Seth Godin once said “ideas that spread win.” That begs the question: where do you get all these ideas? For me, one of the most valuable ways to get new ideas is to read. For Shakespeare, the beginning of creativity was drawing on Classical authors such as Ovid. Later, he would draw on works of history for his legendary history plays.

To criticize Shakespeare as derivative is foolish – everyone works with existing material in some shape or form. It was his genius to read widely and apply his knowledge of acting and writing to produce new plays. To work like William Shakespeare, you need to read widely and always be on the hunt for ideas, concepts and stories that you can adapt.

[Read more…]

Welcome To Project World

In reading “Poke The Box” by Seth Godin today, I was struck by the book. He gives the following observation about projects

Welcome to Project World

You’ve been living in Project World for so long you’ve probably forgotten that for a long time, projects didn’t matter so much.

Ford Motor changed the world with a venture that lasted longer than almost any employee in the company did. The Model T came off the assembly line for nineteen years. Ford ultimately sold more than 15 million cars. The people who were there when it launched were probably not the same people who made the cars when the project ceased. Sure, it was a project to get the car launched, but the real job of Ford Motor was to make a lot of this particular model, over and over and over, and profit each time. The project of launching it was a necessary evil, but the large-scale manufacturing was their business.

Consider the organizations you’ve encountered, bought from, or worked for. Most of them (if they’ve been around for more than a decade or two) are based on this assembly line model of scalability. The system is the system; don’t mess with it.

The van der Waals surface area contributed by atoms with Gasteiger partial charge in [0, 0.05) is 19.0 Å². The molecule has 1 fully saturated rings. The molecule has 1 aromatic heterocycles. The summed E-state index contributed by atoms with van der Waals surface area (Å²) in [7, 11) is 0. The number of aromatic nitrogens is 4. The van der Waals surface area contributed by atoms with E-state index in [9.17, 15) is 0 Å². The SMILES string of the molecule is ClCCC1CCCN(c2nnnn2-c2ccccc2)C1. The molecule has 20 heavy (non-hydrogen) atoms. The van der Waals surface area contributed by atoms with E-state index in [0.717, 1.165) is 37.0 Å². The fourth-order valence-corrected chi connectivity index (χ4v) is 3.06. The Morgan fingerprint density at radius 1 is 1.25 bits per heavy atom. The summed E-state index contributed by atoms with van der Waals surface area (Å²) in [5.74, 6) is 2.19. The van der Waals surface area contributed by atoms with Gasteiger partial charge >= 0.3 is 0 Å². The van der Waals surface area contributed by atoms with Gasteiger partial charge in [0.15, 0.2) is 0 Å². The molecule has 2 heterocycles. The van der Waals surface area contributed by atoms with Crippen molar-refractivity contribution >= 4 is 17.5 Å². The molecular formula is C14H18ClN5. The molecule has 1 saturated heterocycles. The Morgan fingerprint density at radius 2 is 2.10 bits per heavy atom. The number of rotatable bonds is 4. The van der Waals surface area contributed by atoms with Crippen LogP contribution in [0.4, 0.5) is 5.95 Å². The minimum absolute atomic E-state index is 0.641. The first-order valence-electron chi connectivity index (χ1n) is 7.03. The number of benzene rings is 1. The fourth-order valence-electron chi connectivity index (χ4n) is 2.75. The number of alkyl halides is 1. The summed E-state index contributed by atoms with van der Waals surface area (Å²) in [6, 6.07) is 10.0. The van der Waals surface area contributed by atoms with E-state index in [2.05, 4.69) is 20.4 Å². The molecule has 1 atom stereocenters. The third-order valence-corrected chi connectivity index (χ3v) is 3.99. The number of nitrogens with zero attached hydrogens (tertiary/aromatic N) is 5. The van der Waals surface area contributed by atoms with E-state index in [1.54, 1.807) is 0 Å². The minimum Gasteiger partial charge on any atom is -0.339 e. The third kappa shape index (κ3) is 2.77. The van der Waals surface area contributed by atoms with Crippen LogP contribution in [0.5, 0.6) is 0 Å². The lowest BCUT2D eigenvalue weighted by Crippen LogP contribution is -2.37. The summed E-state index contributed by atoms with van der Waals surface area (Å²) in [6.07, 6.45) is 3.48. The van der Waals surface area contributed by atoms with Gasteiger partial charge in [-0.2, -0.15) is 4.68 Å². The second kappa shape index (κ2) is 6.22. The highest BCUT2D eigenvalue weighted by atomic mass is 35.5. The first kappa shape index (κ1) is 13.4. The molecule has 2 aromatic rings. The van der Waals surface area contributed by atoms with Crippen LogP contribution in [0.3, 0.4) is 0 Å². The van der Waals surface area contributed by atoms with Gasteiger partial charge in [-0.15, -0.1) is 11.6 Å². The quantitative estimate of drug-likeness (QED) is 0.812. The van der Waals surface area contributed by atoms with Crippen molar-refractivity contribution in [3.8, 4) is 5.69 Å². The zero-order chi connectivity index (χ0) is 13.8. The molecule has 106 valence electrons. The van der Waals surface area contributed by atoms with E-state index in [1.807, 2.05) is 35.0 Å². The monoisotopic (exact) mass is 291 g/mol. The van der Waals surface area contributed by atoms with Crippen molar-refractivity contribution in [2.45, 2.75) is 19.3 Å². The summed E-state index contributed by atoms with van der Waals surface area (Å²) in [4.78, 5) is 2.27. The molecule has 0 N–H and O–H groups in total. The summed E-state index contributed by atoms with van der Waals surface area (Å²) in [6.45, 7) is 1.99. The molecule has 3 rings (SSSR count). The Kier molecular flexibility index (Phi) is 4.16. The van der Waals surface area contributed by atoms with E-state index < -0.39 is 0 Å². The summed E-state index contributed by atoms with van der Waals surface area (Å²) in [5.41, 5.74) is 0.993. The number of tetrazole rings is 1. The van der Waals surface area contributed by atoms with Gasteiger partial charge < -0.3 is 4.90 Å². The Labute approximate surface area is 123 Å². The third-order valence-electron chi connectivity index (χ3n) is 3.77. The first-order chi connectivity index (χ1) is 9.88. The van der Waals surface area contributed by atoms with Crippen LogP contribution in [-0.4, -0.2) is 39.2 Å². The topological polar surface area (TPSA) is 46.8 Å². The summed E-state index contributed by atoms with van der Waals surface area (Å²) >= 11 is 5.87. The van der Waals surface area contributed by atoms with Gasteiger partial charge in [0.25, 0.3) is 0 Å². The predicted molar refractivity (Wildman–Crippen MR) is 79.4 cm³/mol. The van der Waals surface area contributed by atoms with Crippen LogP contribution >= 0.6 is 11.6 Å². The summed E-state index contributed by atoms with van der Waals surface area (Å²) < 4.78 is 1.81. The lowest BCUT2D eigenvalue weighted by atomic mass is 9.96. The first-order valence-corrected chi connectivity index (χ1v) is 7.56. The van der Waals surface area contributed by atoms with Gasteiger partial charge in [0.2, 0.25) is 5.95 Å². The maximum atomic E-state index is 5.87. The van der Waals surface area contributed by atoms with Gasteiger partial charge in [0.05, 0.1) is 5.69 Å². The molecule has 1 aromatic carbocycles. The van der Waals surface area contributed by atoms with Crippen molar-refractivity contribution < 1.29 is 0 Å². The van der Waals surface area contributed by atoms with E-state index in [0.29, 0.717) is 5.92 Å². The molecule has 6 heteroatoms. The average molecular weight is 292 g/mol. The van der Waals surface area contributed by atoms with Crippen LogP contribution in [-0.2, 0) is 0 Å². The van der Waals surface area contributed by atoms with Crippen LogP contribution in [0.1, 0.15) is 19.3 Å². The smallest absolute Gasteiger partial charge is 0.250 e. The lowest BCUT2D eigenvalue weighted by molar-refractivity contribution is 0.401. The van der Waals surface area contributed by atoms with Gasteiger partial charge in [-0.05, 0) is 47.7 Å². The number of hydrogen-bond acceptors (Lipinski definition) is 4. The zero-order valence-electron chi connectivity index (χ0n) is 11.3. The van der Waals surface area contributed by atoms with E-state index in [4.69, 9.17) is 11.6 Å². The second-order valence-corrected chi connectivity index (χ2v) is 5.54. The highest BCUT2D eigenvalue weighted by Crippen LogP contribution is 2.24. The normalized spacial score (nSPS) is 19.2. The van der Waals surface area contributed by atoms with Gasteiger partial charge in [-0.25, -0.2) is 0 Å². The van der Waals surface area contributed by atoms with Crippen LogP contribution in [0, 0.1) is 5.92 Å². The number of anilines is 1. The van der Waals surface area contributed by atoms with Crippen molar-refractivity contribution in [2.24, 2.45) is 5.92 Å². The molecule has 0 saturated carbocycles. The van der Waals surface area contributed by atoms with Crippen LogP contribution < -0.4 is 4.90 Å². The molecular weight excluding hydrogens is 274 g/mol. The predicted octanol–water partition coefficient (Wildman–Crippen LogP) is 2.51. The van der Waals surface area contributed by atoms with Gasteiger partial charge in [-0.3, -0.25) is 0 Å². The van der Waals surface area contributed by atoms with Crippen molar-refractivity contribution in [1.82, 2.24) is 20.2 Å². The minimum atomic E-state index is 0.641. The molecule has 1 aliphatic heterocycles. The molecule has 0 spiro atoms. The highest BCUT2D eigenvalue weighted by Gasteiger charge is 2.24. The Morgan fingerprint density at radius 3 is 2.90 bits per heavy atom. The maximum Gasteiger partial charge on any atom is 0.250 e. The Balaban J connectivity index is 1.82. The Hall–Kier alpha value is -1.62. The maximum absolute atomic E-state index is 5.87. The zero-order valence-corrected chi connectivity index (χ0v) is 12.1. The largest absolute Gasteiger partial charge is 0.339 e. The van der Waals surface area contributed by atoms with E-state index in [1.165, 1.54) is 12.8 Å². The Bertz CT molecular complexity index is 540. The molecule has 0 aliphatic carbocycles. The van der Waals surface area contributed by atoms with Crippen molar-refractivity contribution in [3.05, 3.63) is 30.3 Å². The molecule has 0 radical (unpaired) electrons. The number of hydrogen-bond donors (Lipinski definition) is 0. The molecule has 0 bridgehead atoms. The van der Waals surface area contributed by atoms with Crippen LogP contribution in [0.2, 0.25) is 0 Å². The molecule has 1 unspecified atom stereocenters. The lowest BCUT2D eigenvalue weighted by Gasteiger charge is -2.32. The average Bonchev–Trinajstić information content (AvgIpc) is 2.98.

Now, think about the newer organizations, the ones that are growing and making an impact. Think about Apple, Google, director James Cameron’s team, Ideo, Pixar, and Electronic Arts. Theses are project-centric organizations. Each one of these organizations consists of groups of committed people who ship projects.

No projects, no organization. Coasting isn’t an option because projects don’t last forever. The people stick around, the posture persists, but the projects need to be refreshed. After a project is shipped, there’s no useful work until someone starts a new project.

As organizations have begun to coalesce around projects, they’ve made a startling discovery: the starting part is harder than it looks.

How to invent and choose and stick with or abandon ideas, how to select and predict and forecast the future of a project – this is all difficult.

And it begins with the initiator, the one who begins things.

The book is so good that I sat down on a Saturday evening to copy the above out by hand. Godin’s vision of what projects are so expansive. It’s an expression of leadership, a way of making a difference. In his definition, failure is an option. As Godin puts it, “Change is powerful, but change always comes with failure as its partner.”